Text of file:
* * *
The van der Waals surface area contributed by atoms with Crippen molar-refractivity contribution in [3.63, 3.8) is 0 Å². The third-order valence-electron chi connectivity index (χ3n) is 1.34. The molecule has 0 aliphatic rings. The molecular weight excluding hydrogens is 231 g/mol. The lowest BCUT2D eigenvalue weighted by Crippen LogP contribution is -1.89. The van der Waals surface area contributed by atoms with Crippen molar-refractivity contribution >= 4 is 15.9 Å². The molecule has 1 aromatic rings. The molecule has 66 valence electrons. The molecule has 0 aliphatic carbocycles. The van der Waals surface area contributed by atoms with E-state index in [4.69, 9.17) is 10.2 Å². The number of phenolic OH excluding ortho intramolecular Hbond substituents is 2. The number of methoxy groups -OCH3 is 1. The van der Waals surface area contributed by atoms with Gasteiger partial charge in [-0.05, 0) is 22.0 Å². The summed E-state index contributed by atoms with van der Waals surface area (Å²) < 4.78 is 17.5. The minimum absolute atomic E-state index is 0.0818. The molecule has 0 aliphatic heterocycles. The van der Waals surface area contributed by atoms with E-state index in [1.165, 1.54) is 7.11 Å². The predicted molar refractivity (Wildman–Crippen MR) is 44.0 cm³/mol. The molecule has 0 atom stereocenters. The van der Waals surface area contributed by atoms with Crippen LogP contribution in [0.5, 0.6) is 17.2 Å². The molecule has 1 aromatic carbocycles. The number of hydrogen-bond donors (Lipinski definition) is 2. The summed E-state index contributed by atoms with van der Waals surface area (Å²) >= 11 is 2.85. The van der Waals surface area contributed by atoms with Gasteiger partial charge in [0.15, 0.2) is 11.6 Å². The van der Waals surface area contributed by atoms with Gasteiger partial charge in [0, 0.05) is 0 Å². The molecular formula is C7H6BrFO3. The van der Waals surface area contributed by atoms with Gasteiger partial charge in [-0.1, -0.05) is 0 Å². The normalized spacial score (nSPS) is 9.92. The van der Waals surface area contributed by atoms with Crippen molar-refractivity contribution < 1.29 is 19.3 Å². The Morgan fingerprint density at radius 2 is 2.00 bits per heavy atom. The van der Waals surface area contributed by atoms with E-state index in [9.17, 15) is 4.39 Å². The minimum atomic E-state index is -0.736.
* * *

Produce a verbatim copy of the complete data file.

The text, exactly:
The van der Waals surface area contributed by atoms with Crippen molar-refractivity contribution in [3.63, 3.8) is 0 Å². The third-order valence-electron chi connectivity index (χ3n) is 1.34. The molecule has 0 aliphatic rings. The molecular weight excluding hydrogens is 231 g/mol. The lowest BCUT2D eigenvalue weighted by Crippen LogP contribution is -1.89. The van der Waals surface area contributed by atoms with Crippen molar-refractivity contribution >= 4 is 15.9 Å². The molecule has 1 aromatic rings. The molecule has 66 valence electrons. The molecule has 0 aliphatic carbocycles. The van der Waals surface area contributed by atoms with E-state index in [4.69, 9.17) is 10.2 Å². The number of phenolic OH excluding ortho intramolecular Hbond substituents is 2. The number of methoxy groups -OCH3 is 1. The van der Waals surface area contributed by atoms with Gasteiger partial charge in [-0.05, 0) is 22.0 Å². The summed E-state index contributed by atoms with van der Waals surface area (Å²) < 4.78 is 17.5. The minimum absolute atomic E-state index is 0.0818. The molecule has 0 aliphatic heterocycles. The van der Waals surface area contributed by atoms with E-state index in [1.165, 1.54) is 7.11 Å². The predicted molar refractivity (Wildman–Crippen MR) is 44.0 cm³/mol. The molecule has 0 atom stereocenters. The van der Waals surface area contributed by atoms with Crippen LogP contribution in [0.5, 0.6) is 17.2 Å². The molecule has 1 aromatic carbocycles. The number of hydrogen-bond donors (Lipinski definition) is 2. The summed E-state index contributed by atoms with van der Waals surface area (Å²) >= 11 is 2.85. The van der Waals surface area contributed by atoms with Gasteiger partial charge in [0.15, 0.2) is 11.6 Å². The van der Waals surface area contributed by atoms with Gasteiger partial charge in [0, 0.05) is 0 Å². The molecular formula is C7H6BrFO3. The van der Waals surface area contributed by atoms with Gasteiger partial charge in [-0.1, -0.05) is 0 Å². The normalized spacial score (nSPS) is 9.92. The van der Waals surface area contributed by atoms with Crippen molar-refractivity contribution < 1.29 is 19.3 Å². The Morgan fingerprint density at radius 2 is 2.00 bits per heavy atom. The van der Waals surface area contributed by atoms with E-state index in [9.17, 15) is 4.39 Å². The minimum atomic E-state index is -0.736.